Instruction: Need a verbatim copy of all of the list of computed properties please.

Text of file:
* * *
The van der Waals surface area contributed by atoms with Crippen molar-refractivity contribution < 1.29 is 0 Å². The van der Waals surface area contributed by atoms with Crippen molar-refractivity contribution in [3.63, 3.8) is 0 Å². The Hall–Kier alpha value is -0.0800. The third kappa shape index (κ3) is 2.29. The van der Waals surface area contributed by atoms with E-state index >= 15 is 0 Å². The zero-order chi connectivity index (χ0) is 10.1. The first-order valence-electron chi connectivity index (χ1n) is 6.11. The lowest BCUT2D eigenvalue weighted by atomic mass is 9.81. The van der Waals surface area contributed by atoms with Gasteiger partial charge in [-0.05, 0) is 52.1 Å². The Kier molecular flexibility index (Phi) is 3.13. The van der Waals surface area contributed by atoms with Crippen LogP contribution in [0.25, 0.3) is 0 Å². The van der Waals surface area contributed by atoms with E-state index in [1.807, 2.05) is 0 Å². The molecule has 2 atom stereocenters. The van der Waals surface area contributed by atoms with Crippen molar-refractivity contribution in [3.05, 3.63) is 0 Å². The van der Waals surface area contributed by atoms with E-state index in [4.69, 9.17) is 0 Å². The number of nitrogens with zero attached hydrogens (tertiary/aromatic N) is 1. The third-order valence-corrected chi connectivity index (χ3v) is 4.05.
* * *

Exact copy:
The van der Waals surface area contributed by atoms with Crippen molar-refractivity contribution < 1.29 is 0 Å². The van der Waals surface area contributed by atoms with Crippen molar-refractivity contribution in [3.63, 3.8) is 0 Å². The Hall–Kier alpha value is -0.0800. The third kappa shape index (κ3) is 2.29. The van der Waals surface area contributed by atoms with E-state index >= 15 is 0 Å². The zero-order chi connectivity index (χ0) is 10.1. The first-order valence-electron chi connectivity index (χ1n) is 6.11. The lowest BCUT2D eigenvalue weighted by atomic mass is 9.81. The van der Waals surface area contributed by atoms with Gasteiger partial charge in [-0.05, 0) is 52.1 Å². The Kier molecular flexibility index (Phi) is 3.13. The van der Waals surface area contributed by atoms with Crippen LogP contribution in [0.25, 0.3) is 0 Å². The van der Waals surface area contributed by atoms with E-state index in [1.807, 2.05) is 0 Å². The molecule has 2 atom stereocenters. The van der Waals surface area contributed by atoms with Crippen molar-refractivity contribution in [3.05, 3.63) is 0 Å². The van der Waals surface area contributed by atoms with E-state index in [4.69, 9.17) is 0 Å². The number of nitrogens with zero attached hydrogens (tertiary/aromatic N) is 1. The third-order valence-corrected chi connectivity index (χ3v) is 4.05.